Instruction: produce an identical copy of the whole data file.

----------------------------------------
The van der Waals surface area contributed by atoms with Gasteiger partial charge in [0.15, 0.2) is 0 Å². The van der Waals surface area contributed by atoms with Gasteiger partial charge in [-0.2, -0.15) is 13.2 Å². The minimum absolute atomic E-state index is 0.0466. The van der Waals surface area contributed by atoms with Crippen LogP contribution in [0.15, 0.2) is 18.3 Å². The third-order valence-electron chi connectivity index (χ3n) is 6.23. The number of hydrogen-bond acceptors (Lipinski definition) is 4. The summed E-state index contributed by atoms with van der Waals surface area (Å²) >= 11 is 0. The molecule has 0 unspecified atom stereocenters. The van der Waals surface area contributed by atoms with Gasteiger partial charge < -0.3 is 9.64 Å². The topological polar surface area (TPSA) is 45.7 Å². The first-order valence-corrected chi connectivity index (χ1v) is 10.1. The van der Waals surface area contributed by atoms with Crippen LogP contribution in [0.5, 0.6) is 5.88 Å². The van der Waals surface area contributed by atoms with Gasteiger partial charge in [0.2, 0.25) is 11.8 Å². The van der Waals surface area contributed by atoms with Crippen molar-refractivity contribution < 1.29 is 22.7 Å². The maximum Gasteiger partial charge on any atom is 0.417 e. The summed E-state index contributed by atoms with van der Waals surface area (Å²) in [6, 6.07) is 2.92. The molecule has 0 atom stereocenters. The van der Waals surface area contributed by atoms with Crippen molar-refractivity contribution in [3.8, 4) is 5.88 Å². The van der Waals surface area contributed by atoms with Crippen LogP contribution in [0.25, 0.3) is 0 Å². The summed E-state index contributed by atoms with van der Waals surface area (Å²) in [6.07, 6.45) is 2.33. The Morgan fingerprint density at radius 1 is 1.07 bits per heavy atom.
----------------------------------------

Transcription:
The van der Waals surface area contributed by atoms with Gasteiger partial charge in [0.15, 0.2) is 0 Å². The van der Waals surface area contributed by atoms with Gasteiger partial charge in [-0.2, -0.15) is 13.2 Å². The minimum absolute atomic E-state index is 0.0466. The van der Waals surface area contributed by atoms with Crippen LogP contribution in [0.15, 0.2) is 18.3 Å². The third-order valence-electron chi connectivity index (χ3n) is 6.23. The number of hydrogen-bond acceptors (Lipinski definition) is 4. The summed E-state index contributed by atoms with van der Waals surface area (Å²) >= 11 is 0. The molecule has 0 unspecified atom stereocenters. The van der Waals surface area contributed by atoms with Gasteiger partial charge < -0.3 is 9.64 Å². The topological polar surface area (TPSA) is 45.7 Å². The first-order valence-corrected chi connectivity index (χ1v) is 10.1. The van der Waals surface area contributed by atoms with Crippen LogP contribution in [0.5, 0.6) is 5.88 Å². The van der Waals surface area contributed by atoms with Gasteiger partial charge in [0.2, 0.25) is 11.8 Å². The van der Waals surface area contributed by atoms with Crippen molar-refractivity contribution < 1.29 is 22.7 Å². The maximum Gasteiger partial charge on any atom is 0.417 e. The summed E-state index contributed by atoms with van der Waals surface area (Å²) in [6, 6.07) is 2.92. The molecule has 0 atom stereocenters. The van der Waals surface area contributed by atoms with Crippen molar-refractivity contribution in [3.8, 4) is 5.88 Å². The van der Waals surface area contributed by atoms with Crippen LogP contribution in [0.25, 0.3) is 0 Å². The summed E-state index contributed by atoms with van der Waals surface area (Å²) in [6.07, 6.45) is 2.33. The Morgan fingerprint density at radius 1 is 1.07 bits per heavy atom.